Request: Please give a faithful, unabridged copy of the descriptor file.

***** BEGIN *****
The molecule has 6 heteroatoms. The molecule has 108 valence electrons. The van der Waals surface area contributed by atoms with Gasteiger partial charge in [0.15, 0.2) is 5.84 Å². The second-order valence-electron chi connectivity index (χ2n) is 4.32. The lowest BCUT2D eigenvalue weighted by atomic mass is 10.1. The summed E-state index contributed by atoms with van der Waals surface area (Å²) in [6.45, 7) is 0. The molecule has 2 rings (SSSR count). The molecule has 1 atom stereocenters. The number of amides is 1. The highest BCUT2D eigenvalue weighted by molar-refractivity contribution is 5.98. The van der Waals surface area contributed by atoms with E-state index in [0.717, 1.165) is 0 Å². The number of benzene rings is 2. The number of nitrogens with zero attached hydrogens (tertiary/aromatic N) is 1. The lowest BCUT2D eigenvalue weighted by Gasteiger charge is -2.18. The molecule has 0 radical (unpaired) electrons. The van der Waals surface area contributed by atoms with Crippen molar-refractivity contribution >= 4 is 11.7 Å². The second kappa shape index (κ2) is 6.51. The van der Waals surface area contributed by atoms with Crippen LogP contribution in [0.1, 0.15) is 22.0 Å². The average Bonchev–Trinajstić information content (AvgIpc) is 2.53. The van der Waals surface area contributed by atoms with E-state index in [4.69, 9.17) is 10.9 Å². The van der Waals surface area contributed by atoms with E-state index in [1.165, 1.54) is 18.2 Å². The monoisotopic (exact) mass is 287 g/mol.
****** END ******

The molecule has 6 heteroatoms. The molecule has 108 valence electrons. The van der Waals surface area contributed by atoms with Gasteiger partial charge in [0.15, 0.2) is 5.84 Å². The second-order valence-electron chi connectivity index (χ2n) is 4.32. The lowest BCUT2D eigenvalue weighted by atomic mass is 10.1. The summed E-state index contributed by atoms with van der Waals surface area (Å²) in [6.45, 7) is 0. The molecule has 2 rings (SSSR count). The molecule has 1 atom stereocenters. The number of amides is 1. The highest BCUT2D eigenvalue weighted by molar-refractivity contribution is 5.98. The van der Waals surface area contributed by atoms with E-state index in [0.717, 1.165) is 0 Å². The number of benzene rings is 2. The number of nitrogens with zero attached hydrogens (tertiary/aromatic N) is 1. The lowest BCUT2D eigenvalue weighted by Gasteiger charge is -2.18. The molecule has 0 radical (unpaired) electrons. The van der Waals surface area contributed by atoms with Crippen molar-refractivity contribution >= 4 is 11.7 Å². The second kappa shape index (κ2) is 6.51. The van der Waals surface area contributed by atoms with Crippen LogP contribution in [0.1, 0.15) is 22.0 Å². The average Bonchev–Trinajstić information content (AvgIpc) is 2.53. The van der Waals surface area contributed by atoms with E-state index in [4.69, 9.17) is 10.9 Å². The van der Waals surface area contributed by atoms with E-state index in [1.165, 1.54) is 18.2 Å². The monoisotopic (exact) mass is 287 g/mol.